Alberto Gonzales Testimony, Part I
(Image via Twolf1. Alternate image via Cozumel: Texas Toast, the continuing saga…)
Attorney General Alberto Gonzales is set to testify today before the Senate Judiciary Committee. Testimony will begin at 9:30 am ET — and will be covered live on C-Span3. I’ll try to liveblog to the best of my ability this morning as the hearing moves forward — but that requires a little cooperation from all of you. The more you fill up the comments with one-liners and/or irrelevent, off-topic comments, the faster I have to change threads. Which means I have to pause my Tivo…and that puts the liveblogging behind.
So, keep the comments sparse, and I’ll liveblog as quickly and accurately as I can, and we’ll all be happier. Thanks gang. Happy birthday to dratty this morning. Now, onto the Texas Toast…
9:32 am ET
SEN. LEAHY gavels the hearing into session.
SEN. LEAHY OPENING: Three months ago when AG Goznales last appeared before thsi committee, I said that the DOJ was experiencing a crisis of leadership perhaps unrivaled in its history. That crisis continues. The AG has lost confidence of the American public — the DOJ must be restoreed to be worthy of tis name. It should not be reduced to being a political arm of the WH — it was never intended tobe that. With the department shrouded in scandal, the DAG has announced his resignation, others have asked that their names be withdrawn rather than face a confirmation hearing. The DOJ’s chief of staff, WH liaison and others have resigned. I joke that the last one out should turn out the lights. This WH values loyalty over judgment, secrecy over openness and ideology over competence. Political considerations factored into the firing of at least nine USAttys. The list was compiled by high ranks within the WH — whether federal prosecutors were doing enough to file partisan voter fraud cases in strategic locations. The question remaining is who made the decision to fire these prosecutors. We know from testimony that the President was not involved. The evidence we have been able to collect points to Karl Rove and political operatives in the WH — the stonewalling continues to our desire to get to the truth. What is the WH so desperate to hide? This WH has ordered former officials not to appear, including Harriet Miers — the WH is asserting its claims of privilege — further than have ever been asserted in our nation’s history — and that neither Congress nor the courts can review it. Again, this WH puts itself above the law.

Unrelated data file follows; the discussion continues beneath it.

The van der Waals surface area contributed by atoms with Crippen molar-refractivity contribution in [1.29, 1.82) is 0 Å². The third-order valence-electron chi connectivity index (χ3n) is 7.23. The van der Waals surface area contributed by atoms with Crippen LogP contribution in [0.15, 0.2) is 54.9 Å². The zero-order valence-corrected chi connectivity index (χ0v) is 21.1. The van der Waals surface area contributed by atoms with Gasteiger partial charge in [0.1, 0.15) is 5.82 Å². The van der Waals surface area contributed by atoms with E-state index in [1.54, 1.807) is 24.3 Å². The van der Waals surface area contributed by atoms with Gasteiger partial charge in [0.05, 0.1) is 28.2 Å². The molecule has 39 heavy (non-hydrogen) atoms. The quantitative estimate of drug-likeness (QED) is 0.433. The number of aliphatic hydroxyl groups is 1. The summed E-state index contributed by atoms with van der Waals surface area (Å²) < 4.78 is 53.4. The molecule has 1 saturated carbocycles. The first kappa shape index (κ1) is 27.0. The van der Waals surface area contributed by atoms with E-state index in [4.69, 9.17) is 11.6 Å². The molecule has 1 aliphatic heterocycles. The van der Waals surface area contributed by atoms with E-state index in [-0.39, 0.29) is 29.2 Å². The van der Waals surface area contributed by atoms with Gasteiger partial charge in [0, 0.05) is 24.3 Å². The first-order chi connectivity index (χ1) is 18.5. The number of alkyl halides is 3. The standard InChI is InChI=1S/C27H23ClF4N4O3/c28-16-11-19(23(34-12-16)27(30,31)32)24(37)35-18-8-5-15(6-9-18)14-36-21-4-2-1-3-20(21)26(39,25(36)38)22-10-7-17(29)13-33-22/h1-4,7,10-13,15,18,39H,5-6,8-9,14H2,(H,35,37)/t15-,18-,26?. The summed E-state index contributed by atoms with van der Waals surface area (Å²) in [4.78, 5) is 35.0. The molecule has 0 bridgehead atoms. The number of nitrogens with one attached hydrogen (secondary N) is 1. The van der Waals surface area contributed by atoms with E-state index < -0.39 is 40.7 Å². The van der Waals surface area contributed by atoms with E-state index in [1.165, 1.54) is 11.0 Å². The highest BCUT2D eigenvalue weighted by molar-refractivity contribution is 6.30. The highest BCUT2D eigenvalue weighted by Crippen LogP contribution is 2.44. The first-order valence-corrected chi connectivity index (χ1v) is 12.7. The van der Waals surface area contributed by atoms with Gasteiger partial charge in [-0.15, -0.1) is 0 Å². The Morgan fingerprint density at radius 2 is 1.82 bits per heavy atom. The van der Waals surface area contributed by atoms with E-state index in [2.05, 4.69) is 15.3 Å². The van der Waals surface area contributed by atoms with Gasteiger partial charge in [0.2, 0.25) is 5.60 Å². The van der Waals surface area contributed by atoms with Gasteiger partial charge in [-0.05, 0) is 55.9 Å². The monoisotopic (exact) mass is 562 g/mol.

Discussing the Todd Graves refusal to bring a case which would have stripped a number of African American voters from the voter rolls. When Graves was fired, Schlozman was brought in — and did what the WH wanted, including filing a case on the eve of an election contrary to DOJ internal regulations. This is what happens when a responsible prosecutor is replaced by one who is politically motivated. [CHS notes: AG Gonzales is using an old lawyer trick this morning -- keep yourself busy taking notes as someone is speaking so that you don't show emotion. When he is looking upward at Leahy, it is all he can do to suppress a massive stink-eye look. Leahy's opening is quite good thus far.]
Discussing the Todd Graves refusal to bring a case which would have stripped a number of African American voters from the voter rolls. When Graves was fired, Schlozman was brought in — and did what the WH wanted, including filing a case.
Mr. Schlozman also bragged about hiring ideological soulmates. Monica Goodling likewise admitted to crossing the line by using a political litmus test for hiring considerations. Instead of keeping law enforcement above politics, this Administration has put its political needs above the law. The lack of independence and the actions of the AG in acting as though he were the President’s own lawyer and not the AG of the United States. Leahy lists: torture memo, going to Ashcroft’s bedside to try and force him to sign off on NSA spying while he was incapacitated, and other actions taken which show that the AG was working toward the President’s interests only.